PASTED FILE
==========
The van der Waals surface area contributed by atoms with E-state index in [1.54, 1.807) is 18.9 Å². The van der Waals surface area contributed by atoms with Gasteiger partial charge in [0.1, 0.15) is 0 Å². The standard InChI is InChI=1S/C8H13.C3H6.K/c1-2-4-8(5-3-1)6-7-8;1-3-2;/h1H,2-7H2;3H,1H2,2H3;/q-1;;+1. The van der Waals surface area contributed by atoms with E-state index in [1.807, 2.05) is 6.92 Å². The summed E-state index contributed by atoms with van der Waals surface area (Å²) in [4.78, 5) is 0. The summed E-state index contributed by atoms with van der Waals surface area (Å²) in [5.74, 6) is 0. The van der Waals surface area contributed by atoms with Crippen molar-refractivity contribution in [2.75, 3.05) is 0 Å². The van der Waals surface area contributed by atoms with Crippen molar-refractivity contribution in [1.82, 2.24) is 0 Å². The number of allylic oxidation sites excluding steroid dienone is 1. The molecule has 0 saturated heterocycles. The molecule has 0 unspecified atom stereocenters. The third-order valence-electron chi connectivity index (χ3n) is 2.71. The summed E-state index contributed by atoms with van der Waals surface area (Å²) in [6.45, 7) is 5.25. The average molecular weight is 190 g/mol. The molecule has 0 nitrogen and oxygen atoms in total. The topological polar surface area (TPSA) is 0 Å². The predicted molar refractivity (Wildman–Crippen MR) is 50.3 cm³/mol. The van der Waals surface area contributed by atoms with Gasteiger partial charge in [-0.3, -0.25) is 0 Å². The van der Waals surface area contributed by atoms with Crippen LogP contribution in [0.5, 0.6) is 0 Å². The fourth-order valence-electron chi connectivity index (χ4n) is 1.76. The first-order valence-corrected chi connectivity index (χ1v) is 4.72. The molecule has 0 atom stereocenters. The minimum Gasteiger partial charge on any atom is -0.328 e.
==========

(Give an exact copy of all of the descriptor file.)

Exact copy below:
The van der Waals surface area contributed by atoms with E-state index in [1.54, 1.807) is 18.9 Å². The van der Waals surface area contributed by atoms with Gasteiger partial charge in [0.1, 0.15) is 0 Å². The standard InChI is InChI=1S/C8H13.C3H6.K/c1-2-4-8(5-3-1)6-7-8;1-3-2;/h1H,2-7H2;3H,1H2,2H3;/q-1;;+1. The van der Waals surface area contributed by atoms with E-state index in [1.807, 2.05) is 6.92 Å². The summed E-state index contributed by atoms with van der Waals surface area (Å²) in [4.78, 5) is 0. The summed E-state index contributed by atoms with van der Waals surface area (Å²) in [5.74, 6) is 0. The van der Waals surface area contributed by atoms with Crippen molar-refractivity contribution in [2.75, 3.05) is 0 Å². The van der Waals surface area contributed by atoms with Crippen molar-refractivity contribution in [1.82, 2.24) is 0 Å². The number of allylic oxidation sites excluding steroid dienone is 1. The molecule has 0 saturated heterocycles. The molecule has 0 unspecified atom stereocenters. The third-order valence-electron chi connectivity index (χ3n) is 2.71. The summed E-state index contributed by atoms with van der Waals surface area (Å²) in [6.45, 7) is 5.25. The average molecular weight is 190 g/mol. The molecule has 0 nitrogen and oxygen atoms in total. The topological polar surface area (TPSA) is 0 Å². The predicted molar refractivity (Wildman–Crippen MR) is 50.3 cm³/mol. The van der Waals surface area contributed by atoms with Gasteiger partial charge in [-0.3, -0.25) is 0 Å². The van der Waals surface area contributed by atoms with Crippen LogP contribution in [0.5, 0.6) is 0 Å². The fourth-order valence-electron chi connectivity index (χ4n) is 1.76. The first-order valence-corrected chi connectivity index (χ1v) is 4.72. The molecule has 0 atom stereocenters. The minimum Gasteiger partial charge on any atom is -0.328 e.